The information you provide when it comes to compatibility needs to be comprehensive, no matter how technical it may appear, this includes linking to external sites if possible. A comprehensive information package would include mentioning items such as; types of product which your product integrates with, what versions of these products, what product allows for the best integration, what tech support you provide, what industry standards (ISO etc.) you hold and link to the relevant organisation who validates these standards.
Also, provide links to pdf’s or other types of technical support documentation that show how your product connects or interfaces with others.
Factor 3: Speak to both users and decision makers
A common mistake for B2B sites is that they pitch their content or their message at the decision makers or purchasing managers, who may never actually be involved in using a product or services, and will only engage with your site as part of the final review of the purchasing process. It’s important that your content speaks to both users and decision makers, as it is often the user who makes the informed presentation to a decision maker who will sanction or decline the investment. So, you want to inform these users as much as possible, as they will ultimately be ambassadors for your product or service. If you supply a service, make sure you include comprehensive information on who exactly it is your customer will be working with, be transparent with your structure and how you have a team ready to support the customer, in addition to a product.
Factor 4: Be upfront when it comes to pricing
Unlike B2C sites, B2B sites can have far more complex pricing scenarios and strategies. Your product or service is likely to be scaleable or customisable according to the needs of the consumer. You also need to factor in the sales process that can allow concessions or discounts due to relationships with your sales teams. So, while it is not a ‘one size fits all’ when it comes to pricing, it is always advisable to show, where possible, what the average or exact price will be. Remember, B2B customers are likely as price conscious as their B2C counterparts. If you can’t show the exact price, provide samples of pricing based on case studies or else invest in developing a price calculator on your site. Since B2B interactions require more research, cost is going to one of the first thing a visitor to your site investigates, so be upfront and stand over your pricing. Provide easy contact interfaces too, maybe an online chat or a ‘receive a quote’ click. However, if you go for the latter make sure there is someone to send back the quote quickly. There is nothing worse than saying ‘get in touch’ but then not replying.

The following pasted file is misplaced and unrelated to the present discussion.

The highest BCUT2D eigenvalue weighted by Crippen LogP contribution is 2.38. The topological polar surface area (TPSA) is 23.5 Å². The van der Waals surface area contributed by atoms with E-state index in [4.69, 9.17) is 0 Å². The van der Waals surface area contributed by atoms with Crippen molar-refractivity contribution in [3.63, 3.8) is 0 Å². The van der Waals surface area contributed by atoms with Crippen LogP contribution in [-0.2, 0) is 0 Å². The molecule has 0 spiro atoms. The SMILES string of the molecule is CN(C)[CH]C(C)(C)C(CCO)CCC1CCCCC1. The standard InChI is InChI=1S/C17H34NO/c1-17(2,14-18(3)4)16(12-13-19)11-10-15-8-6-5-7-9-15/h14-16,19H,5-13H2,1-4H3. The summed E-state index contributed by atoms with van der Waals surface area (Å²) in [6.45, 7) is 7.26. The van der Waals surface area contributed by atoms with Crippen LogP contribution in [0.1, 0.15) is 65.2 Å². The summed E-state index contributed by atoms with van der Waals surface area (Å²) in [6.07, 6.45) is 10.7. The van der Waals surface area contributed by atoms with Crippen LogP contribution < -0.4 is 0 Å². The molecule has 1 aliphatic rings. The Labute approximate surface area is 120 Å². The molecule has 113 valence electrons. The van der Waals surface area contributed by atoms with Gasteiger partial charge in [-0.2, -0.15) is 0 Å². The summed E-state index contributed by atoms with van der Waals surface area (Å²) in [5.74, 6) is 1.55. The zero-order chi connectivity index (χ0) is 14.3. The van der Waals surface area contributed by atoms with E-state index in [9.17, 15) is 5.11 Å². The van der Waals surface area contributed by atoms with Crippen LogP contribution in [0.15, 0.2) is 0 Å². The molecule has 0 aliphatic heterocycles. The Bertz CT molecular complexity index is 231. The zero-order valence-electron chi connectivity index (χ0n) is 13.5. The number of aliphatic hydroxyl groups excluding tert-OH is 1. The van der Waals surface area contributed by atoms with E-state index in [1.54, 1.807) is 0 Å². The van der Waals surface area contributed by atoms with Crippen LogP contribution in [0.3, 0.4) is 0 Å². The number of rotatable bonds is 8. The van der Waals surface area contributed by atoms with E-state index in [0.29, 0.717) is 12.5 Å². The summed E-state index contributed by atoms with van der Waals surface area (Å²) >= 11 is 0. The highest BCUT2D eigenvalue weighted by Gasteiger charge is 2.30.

A B2B website needs to be as informative, engaging and easy to use as a B2C website, but you have more latitude to explain your product or service in depth. Reward a customer who may be making a considered purchase by providing them with the information they will need. Distinguish yourself from the competition by clearly explaining the benefits of what you’re offering and how it will integrate and enhance other systems within the users business. Be upfront with pricing, and be easily contactable.
At Universal Media, we’re happy to sit down with you and examine all aspects of your B2B website and what we can do to help optimise its content and design in order to make the user experience rewarding for the customer, and easy to manage for your business.